“Bibliography is the discipline that studies texts as recorded forms and the processes of their transmission, including their production and reception” (McKenzie 1999). It is a discipline of its own whereby ‘bibliographers’ study the physical process and culture of literature. Bibliographically speaking, format is defined as: a term for describing the makeup of the book in relation to the amount of sheets (how many times it is folded), leafs and pages in a gathering. The format of a book can be interpreted by examining the construction of the physical object itself, judging the page size, and working out how many times it has been folded. Other key indicators are: the watermark and the chain lines which are subtly going across the page.
This is an example of an octavo format:
There is one sheet, the front and back. Folio, means there are two sides of the sheet. Therefore the sheet is then folded over to create creases in the sheet. Depending on how many times you fold the sheet determines how many creases there will be. This process results in the division of the sheet in order to provide more writing space, on a smaller scale. When the sheet is folded over four times, it results in creating eight leafs and sixteen pages. A page can be counted as the front and back of a particular leaf. By judging the size of a book and determining how many times it was folded over, a bibliographer can thus interpret the format of the book. An octavo was perhaps the most common style of formatting, however, it can vary significantly depending on the size of the book. For example, a large book may be a quarto (the sheet having been folded twice). This process is known as the collation formula and it plays a key role in the formation of a book.
Furthermore, Greetham (2013) describes the importance of formatting and the collation formula. He states that for anyone who understands the formula could thus make a copy of the book with exact amount of leaves, pages, etc in the exact order. This was significant as the format was transcribed into small symbols which in turn convey the entire outline or physical form of a particular book.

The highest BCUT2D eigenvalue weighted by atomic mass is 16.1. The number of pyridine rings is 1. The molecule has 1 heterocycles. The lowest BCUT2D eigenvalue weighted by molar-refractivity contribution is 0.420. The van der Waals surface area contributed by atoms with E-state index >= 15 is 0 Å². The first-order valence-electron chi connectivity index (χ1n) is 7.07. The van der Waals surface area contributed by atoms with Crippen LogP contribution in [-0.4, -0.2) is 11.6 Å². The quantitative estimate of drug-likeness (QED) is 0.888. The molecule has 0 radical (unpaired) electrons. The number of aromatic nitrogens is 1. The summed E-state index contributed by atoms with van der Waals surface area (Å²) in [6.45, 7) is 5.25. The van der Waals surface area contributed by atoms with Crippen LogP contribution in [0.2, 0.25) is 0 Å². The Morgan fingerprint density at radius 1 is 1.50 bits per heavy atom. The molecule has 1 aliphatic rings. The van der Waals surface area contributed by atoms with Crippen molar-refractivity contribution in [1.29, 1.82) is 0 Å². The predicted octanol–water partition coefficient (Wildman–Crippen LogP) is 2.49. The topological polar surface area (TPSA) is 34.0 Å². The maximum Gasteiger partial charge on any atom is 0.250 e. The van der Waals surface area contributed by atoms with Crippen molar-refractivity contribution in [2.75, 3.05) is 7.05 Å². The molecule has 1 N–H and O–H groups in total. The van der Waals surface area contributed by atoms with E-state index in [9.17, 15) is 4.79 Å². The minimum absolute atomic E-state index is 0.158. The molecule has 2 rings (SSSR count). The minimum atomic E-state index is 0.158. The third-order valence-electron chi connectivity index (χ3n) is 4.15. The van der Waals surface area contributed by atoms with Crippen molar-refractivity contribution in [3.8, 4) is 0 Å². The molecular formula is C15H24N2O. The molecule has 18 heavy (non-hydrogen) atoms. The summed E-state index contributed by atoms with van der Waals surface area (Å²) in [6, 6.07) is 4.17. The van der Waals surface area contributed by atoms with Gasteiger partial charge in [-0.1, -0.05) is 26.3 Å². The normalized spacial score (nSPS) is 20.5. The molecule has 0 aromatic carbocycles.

In conclusion, Bibliography is in fact a discipline of its own. The study of books transcends generations and has thus affected the way we read books today. Passed down through history are artefacts baring the hallmarks of time. Each book is a documented account of the progression from man-made books, to the printing press, and finally the digital age. Moreover, the history of how books are made plays a significant role in the development of books now and how they are interpreted. The format of a book is fundamental to that as it represents the body of the book, and the mode people felt it best to present that book in. The Process of folding the sheet to create leafs was revolutionary at the time. It resulted in many trends such as catchwords and watermarks that are still studied in bibliography today.
Blayney, M. W. P. (1991) The First Folio of Shakespeare, Washington D.C.
Greetham, D. (2013) Textual Scholarship: An Introduction, Routledge.
McKenzie, F.D. (1999) Bibliography and the Sociology of Texts, Cambridge University Press.
Contributed by Kieran Hackett.